In August, for example, in Nielsen v. Aecom Technology Corp.,9 the U.S. Court of Appeals for the Second Circuit held that the plaintiff's allegations of retaliation for complaining about fire safety standards did not reflect a reasonable belief that the employer carried out shareholder fraud, mail fraud, wire fraud, bank fraud, or securities fraud.

The Nielsen court took note of the ARB's statement in Sylvester v. Parexel, that "[i]t may well be that a complainant's complaint concerns such a trivial matter," in terms of its relationship to shareholder interests, 'that he or she did not engage in protected activity under [§1514A].' We conclude that this is such a case."10

The Second Circuit's comments in Nielsen suggest that there are indeed limits to the types of issues that are protected by SOX and that the Lawson dissent's concerns may be unfounded. The decision provides hope that courts will look at these issues in a way that takes account of the intent behind SOX and Dodd-Frank—as the Lawson court put it, "To safeguard investors in public companies and restore trust in the financial markets…."11


1. 134 S. Ct. 1158 (2014)

2. See I. Schuman & J. Lazazzero, "U.S. Attorney General Holder Calls for Increased Bounty Awards for Financial Whistleblowers", Littler Workplace Policy Update (Sept. 18, 2014, Littler Mendelson, P.C. publication),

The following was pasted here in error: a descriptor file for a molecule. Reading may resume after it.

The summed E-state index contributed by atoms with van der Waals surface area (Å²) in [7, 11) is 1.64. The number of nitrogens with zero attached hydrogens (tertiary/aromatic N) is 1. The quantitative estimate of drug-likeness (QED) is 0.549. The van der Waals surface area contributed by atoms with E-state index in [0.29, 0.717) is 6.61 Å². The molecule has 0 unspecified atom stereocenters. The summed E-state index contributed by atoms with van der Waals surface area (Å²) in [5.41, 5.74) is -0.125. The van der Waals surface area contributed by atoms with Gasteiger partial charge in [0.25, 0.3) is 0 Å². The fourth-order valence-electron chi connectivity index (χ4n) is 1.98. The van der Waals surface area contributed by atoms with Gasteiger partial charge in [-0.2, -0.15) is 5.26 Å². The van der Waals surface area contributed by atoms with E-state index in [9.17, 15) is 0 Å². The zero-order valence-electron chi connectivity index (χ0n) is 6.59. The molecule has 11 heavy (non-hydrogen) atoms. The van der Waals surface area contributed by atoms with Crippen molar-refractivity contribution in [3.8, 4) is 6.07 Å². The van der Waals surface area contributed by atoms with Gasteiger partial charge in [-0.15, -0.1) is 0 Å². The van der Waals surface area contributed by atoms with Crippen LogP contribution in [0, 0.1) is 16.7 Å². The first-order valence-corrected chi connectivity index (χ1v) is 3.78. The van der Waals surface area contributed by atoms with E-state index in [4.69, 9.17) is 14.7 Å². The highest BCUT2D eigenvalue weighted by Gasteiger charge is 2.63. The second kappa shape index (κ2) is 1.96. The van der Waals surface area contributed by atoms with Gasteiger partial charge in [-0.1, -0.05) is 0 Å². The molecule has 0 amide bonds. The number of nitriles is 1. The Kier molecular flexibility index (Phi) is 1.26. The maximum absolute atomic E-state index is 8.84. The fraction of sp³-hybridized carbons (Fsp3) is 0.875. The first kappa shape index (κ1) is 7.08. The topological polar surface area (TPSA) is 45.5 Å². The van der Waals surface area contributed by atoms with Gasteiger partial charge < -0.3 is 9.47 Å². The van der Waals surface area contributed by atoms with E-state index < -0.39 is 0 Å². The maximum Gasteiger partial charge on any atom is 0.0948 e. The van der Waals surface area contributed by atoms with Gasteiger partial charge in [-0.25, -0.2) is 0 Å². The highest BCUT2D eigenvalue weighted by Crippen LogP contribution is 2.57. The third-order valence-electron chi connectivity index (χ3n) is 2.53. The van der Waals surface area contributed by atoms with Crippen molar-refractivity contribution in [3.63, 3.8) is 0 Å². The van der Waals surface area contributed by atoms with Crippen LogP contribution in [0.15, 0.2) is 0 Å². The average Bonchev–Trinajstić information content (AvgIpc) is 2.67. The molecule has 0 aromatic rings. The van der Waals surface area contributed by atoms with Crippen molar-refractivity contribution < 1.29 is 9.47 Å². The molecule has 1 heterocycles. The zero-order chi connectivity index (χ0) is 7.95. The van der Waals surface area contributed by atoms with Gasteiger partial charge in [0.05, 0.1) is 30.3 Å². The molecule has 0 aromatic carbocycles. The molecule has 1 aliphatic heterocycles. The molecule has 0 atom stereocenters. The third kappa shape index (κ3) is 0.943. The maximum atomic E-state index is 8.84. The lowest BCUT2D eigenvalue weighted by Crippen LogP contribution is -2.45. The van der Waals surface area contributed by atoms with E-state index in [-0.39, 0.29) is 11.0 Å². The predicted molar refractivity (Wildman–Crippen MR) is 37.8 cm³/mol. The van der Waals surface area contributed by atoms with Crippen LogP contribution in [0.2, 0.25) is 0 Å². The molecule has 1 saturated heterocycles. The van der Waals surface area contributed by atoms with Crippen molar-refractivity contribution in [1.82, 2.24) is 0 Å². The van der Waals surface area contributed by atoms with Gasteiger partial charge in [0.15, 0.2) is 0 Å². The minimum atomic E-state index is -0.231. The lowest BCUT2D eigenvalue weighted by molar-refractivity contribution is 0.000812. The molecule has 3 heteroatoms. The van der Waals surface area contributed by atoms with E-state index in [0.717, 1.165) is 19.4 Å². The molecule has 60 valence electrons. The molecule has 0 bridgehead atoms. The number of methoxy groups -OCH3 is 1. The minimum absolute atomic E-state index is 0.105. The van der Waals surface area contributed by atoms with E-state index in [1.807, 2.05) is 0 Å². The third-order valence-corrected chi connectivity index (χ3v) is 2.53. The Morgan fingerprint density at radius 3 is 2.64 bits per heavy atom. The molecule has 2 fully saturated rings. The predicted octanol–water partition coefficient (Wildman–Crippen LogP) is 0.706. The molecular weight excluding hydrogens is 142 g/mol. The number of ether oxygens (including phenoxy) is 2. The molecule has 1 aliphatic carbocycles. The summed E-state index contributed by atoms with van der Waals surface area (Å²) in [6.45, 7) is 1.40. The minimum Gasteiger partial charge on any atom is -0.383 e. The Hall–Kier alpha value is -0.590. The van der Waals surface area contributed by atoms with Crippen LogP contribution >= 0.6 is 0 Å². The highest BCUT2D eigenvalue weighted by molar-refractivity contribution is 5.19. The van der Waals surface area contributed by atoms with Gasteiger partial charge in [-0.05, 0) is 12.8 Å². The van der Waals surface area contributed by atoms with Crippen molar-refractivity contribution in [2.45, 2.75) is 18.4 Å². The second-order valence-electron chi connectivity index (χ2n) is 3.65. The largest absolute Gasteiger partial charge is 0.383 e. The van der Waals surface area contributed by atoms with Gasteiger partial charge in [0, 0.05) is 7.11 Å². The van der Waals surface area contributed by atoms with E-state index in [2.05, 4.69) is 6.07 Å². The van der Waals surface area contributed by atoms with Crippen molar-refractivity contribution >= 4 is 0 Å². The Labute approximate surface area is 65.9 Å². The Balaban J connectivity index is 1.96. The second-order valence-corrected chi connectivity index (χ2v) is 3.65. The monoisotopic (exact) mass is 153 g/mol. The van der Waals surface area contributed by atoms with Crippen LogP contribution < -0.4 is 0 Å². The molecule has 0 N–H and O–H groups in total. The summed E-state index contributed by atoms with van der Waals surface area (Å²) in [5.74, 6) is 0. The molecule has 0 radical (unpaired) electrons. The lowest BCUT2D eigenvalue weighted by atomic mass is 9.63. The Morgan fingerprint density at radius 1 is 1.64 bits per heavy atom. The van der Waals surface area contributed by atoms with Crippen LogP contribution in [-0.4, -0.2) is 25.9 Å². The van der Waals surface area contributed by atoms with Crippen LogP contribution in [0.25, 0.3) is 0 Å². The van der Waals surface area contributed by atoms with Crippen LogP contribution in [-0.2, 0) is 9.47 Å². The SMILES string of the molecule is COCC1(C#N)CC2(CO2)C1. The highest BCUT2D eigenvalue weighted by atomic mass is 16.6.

3. Platone v. FLYi, ARB No. 04-154, ALJ No. 2003-SOX-27 (Sept. 29, 2006),

4. ARB Case No. 07-123, ALJ Nos. 2007-SOX-039 and 2007-SOX-042 (DOL May 25, 2011).

5. See Villanueva v. Core Labs. NV, Saybolt de Colombia Limitada, ARB Case No. 09-108 (DOL Dec. 22, 2011); accord Carnero v. Boston Scientific Corp., 2004 U.S. Dist. LEXIS 17205 (D. Mass. Aug. 27, 2004), aff'd, 2006 U.S. App. LEXIS 135 (1st Cir. Jan. 5, 2006), cert. denied, 126 S. Ct. 2973 (2006). But seeO'Mahony v. Accenture, 537 F.Supp.2d 506 (S.D.N.Y. 2008.

6. 2014 U.S. App. LEXIS 15637 (2d Cir. 2014).

7. See Order Determining Whistleblower Award Claim, SEC Release No. 73174, File No. 2014-10 (Sept. 22, 2014).

8. Lawson, 134 S. Ct. at 1172 (citing to the Brief for Chamber of Commerce of the United States of America as Amicus Curiae and the Brief for Securities Industry and Financial Markets Association as Amicus Curiae 7-16.)

9. 762 F.3d 214 (2d Cir. 2014)

10. Sylvester v. Parexel Int'l, 2011 WL 2165854, at *19

11. Lawson at 1161.

Philip M. Berkowitz is a shareholder and U.S. co-chair of Littler’s International Law Practice Group. He is based in the firm’s New York City office.​ This article is reprinted with permission from the November 13, 2014 issue of the New York Law Journal. © ALM Media Properties, LLC. Further duplication without permission is prohibited. All rights reserved.